Minnesota bill on sexual harassment legal standards advances
ST. PAUL, Minn. (AP) — A Minnesota House committee approved a bill Thursday to make it easier for workplace sexual harassment victims to sue by lowering a legal bar that advocates say is too high.
Rep. Kelly Moller and other witnesses told a judiciary panel that Minnesota courts have adopted an unrealistically high legal standard that prevents many victims from pressing their claims in court. The state’s courts require that they prove the harassment was “severe or pervasive” for a case to succeed, borrowing a standard from federal law.
“This bill is necessary to ensure that workers are safe in their workplaces,” the Shoreview Democrat said. “As the ‘Me Too’ movement has highlighted, we need to change workplace behavior.”
Moller said the bill essentially returns the sexual harassment standards in the Minnesota Human Rights Act to what they were immediately after the Legislature enacted the law in the 1980s, before the state’s courts raised the threshold. She said “severe or pervasive” is such a difficult test that victims of unwanted kissing, unwanted touching and sexual comments don’t get to have their day in court, and that lawyers often dissuade their clients from even trying.
The committee sent the bill to the floor on a 16-0 vote. A nearly identical bill passed the House with wide bipartisan support last session but stalled out in the Senate. Its lead sponsor then was Republican House Majority Leader Joyce Peppin. This year it’s among the top 10 bills on the new House Democratic majority’s agenda , though it’s expected to meet more resistance in the Senate, where Republicans still have a slim majority.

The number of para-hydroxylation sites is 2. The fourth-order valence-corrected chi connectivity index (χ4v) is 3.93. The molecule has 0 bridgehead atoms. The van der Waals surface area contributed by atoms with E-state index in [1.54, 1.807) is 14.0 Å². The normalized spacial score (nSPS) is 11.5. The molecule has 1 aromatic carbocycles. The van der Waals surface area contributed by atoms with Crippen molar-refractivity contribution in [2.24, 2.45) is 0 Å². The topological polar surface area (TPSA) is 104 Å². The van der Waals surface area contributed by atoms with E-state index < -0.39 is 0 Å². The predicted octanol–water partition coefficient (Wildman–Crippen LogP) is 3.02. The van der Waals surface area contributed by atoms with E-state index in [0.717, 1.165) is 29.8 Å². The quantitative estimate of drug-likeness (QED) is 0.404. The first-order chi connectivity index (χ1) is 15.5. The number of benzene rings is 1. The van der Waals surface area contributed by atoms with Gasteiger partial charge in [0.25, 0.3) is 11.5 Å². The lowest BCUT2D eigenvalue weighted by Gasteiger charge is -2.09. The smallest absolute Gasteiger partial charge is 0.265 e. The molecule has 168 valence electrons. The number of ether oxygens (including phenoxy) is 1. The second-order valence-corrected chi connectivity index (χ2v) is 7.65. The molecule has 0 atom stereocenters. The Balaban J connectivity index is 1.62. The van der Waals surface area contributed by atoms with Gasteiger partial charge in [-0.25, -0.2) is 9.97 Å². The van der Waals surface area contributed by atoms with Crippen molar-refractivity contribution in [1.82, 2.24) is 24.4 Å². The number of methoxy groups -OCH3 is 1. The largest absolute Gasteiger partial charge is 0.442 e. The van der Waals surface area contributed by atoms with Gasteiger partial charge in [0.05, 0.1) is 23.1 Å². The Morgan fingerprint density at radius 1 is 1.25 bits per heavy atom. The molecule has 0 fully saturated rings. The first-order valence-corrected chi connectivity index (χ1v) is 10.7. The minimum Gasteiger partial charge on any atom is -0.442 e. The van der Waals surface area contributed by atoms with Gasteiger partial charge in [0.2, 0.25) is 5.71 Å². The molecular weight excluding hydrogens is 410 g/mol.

One woman told the committee how she was stalked and harassed by two customers at least once a week for more than a year when she was working a restaurant server. She said her co-workers even thwarted an apparent abduction attempt in the parking lot one night. She said she repeatedly told her managers, but they required her to keep serving the men — even as their behavior escalated with repeated unwanted touching — because they kept requesting her.
“The managers routinely made me choose between being able to pay for rent and food, and being sexually harassed, assaulted and stalked, all while calling these men, ‘my stalkers,'” she said.
Nothing came of the woman’s lawsuit because the judge felt bound to follow the “severe or pervasive” standard even though the judge disagreed with it, employment attorney Sheila Engelmeier testified as she walked the committee through several disturbing cases that the courts dismissed on that basis. Engelmeier asked that reporters identify the victim only by her initials, A.S.K., to protect her privacy.
Opponents testified that nobody supports sexual harassment but that the bill would have unintended consequences and drive up liability insurance costs for businesses. Mike Hickey, the state director for the National Federation of Independent Business, said defending against a claim can easily cost a business $50,000 to $250,000 or more, and many companies aren’t covered.
“This could be enough to bankrupt some small businesses,” he said.
But Moller and Engelmeier told the committee that employers who act reasonably in response to complaints will be shielded from liability. Engelmeier said case law already provides that protection, but some Republican committee members said they would have preferred that the bill contain language explicitly stating that employers acting in good faith are safe.